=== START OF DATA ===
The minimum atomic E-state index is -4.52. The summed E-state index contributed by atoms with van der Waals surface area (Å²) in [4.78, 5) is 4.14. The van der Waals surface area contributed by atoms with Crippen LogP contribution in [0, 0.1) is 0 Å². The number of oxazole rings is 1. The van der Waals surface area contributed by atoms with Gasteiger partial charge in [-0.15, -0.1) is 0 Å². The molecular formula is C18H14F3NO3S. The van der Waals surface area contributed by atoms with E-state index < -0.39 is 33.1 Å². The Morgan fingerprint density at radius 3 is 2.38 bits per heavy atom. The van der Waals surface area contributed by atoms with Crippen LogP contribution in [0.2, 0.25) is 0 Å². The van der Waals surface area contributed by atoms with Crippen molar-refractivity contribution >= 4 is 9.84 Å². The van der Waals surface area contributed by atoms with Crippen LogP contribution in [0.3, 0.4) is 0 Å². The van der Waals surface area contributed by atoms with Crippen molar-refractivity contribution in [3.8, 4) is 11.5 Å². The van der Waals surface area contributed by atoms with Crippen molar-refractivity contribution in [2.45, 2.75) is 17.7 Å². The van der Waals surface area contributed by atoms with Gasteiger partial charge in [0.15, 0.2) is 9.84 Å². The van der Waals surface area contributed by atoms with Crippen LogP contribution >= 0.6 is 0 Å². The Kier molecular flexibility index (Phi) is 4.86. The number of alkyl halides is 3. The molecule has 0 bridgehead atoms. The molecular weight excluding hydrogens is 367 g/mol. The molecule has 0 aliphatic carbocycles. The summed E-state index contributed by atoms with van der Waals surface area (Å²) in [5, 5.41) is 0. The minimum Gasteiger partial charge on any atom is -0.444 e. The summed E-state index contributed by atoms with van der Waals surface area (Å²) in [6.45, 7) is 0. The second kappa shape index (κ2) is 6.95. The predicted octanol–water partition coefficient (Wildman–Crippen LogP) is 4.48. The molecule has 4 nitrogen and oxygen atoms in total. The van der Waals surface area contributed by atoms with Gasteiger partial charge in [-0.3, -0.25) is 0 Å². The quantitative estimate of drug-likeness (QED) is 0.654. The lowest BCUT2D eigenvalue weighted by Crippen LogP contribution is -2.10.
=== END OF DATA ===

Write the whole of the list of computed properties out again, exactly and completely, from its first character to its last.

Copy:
The minimum atomic E-state index is -4.52. The summed E-state index contributed by atoms with van der Waals surface area (Å²) in [4.78, 5) is 4.14. The van der Waals surface area contributed by atoms with Crippen LogP contribution in [0, 0.1) is 0 Å². The number of oxazole rings is 1. The van der Waals surface area contributed by atoms with Gasteiger partial charge in [-0.15, -0.1) is 0 Å². The molecular formula is C18H14F3NO3S. The van der Waals surface area contributed by atoms with E-state index < -0.39 is 33.1 Å². The Morgan fingerprint density at radius 3 is 2.38 bits per heavy atom. The van der Waals surface area contributed by atoms with Crippen LogP contribution in [0.2, 0.25) is 0 Å². The van der Waals surface area contributed by atoms with Crippen molar-refractivity contribution >= 4 is 9.84 Å². The van der Waals surface area contributed by atoms with Crippen LogP contribution in [0.3, 0.4) is 0 Å². The van der Waals surface area contributed by atoms with Crippen molar-refractivity contribution in [3.8, 4) is 11.5 Å². The van der Waals surface area contributed by atoms with Crippen molar-refractivity contribution in [2.45, 2.75) is 17.7 Å². The van der Waals surface area contributed by atoms with Gasteiger partial charge in [0.15, 0.2) is 9.84 Å². The van der Waals surface area contributed by atoms with Crippen LogP contribution >= 0.6 is 0 Å². The Kier molecular flexibility index (Phi) is 4.86. The number of alkyl halides is 3. The molecule has 0 bridgehead atoms. The molecular weight excluding hydrogens is 367 g/mol. The molecule has 0 aliphatic carbocycles. The summed E-state index contributed by atoms with van der Waals surface area (Å²) in [5, 5.41) is 0. The minimum Gasteiger partial charge on any atom is -0.444 e. The summed E-state index contributed by atoms with van der Waals surface area (Å²) in [6.45, 7) is 0. The second kappa shape index (κ2) is 6.95. The predicted octanol–water partition coefficient (Wildman–Crippen LogP) is 4.48. The molecule has 4 nitrogen and oxygen atoms in total. The van der Waals surface area contributed by atoms with Gasteiger partial charge in [-0.3, -0.25) is 0 Å². The quantitative estimate of drug-likeness (QED) is 0.654. The lowest BCUT2D eigenvalue weighted by Crippen LogP contribution is -2.10.